As his recovery went on, Pierson helped co-write songs on Subtle’s 2006 and 2008 albums by singing bass lines, verbally giving his bandmates edits on compositions and teaching them Ableton. He wasn’t able to do much else musically until five years after the accident in 2010, when the advent of the iPad changed everything for him—and many other musicians with disabilities.

“When they introduced the iPad, that’s when I knew there was a real possibility to make serious music, because I had a way to interact by touch instead of having to press keys, play chords and turn knobs,” he says. Showing me an app he uses to control Ableton on his computer, and another one that functions more like a mixing board, controlling multiple iPad apps at once, he adds, “I can do it all virtually.”

These days, Pierson shares his Oakland hills home with his longtime partner, Chuck, a visual artist. In fact, the two of them met on a social networking site, Tribe.Net (pre-Facebook, post-MySpace), and were starting up a long-distance relationship during the year before that fateful tour. While on the road, Pierson was supposed to see him in New York.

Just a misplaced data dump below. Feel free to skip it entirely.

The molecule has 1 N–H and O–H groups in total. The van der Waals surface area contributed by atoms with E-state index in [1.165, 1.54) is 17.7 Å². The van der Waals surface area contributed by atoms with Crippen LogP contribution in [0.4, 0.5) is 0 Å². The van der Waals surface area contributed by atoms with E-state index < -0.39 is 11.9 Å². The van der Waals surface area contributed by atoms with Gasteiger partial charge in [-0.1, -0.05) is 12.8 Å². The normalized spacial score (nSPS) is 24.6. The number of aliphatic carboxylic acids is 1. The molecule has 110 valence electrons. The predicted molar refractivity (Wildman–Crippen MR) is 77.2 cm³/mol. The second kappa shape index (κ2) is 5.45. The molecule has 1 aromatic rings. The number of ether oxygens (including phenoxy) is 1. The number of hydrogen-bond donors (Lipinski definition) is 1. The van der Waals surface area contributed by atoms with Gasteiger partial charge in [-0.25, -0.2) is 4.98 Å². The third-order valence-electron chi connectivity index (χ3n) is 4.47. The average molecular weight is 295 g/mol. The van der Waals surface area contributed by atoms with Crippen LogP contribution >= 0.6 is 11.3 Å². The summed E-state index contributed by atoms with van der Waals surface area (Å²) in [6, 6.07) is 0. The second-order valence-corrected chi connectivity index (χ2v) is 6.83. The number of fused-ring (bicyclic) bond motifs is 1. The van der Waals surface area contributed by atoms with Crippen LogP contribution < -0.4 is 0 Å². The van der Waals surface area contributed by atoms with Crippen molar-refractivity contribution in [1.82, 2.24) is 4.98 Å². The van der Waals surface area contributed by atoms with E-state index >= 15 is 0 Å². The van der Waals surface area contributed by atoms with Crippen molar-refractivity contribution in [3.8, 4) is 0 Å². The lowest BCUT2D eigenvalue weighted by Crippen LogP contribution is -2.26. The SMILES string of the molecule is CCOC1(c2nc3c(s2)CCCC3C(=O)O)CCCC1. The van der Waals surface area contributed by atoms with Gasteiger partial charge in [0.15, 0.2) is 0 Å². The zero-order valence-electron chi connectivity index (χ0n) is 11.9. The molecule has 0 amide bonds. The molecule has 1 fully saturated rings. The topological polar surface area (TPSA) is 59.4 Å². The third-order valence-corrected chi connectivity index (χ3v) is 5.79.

“I never made it, but we met and he came out to visit in Houston,” he says with a sweet smile. “And we’ve been together for 15 years.”

Visceral and stirring, Live in Oakland is Pierson’s way of clearing his throat and letting people know that he’s still here—and why he’s been laying low. It doesn’t paint a falsely inspirational portrait of surviving a near-death experience or living with disabilities. Instead, the album allows listeners to course through the messy, uncomfortable and sometimes ugly emotions that have been part of his recovery process.

Pierson is already working on his next album—which he says could take a more poppy form, gesturing to an entire shelf of Prince vinyl he’s been collecting since the age of 12.

“[Music] has kept my head out of the shit. And there’s a lot of shit,” says Pierson with a sarcastic laugh. “Music has been a real lifesaver.”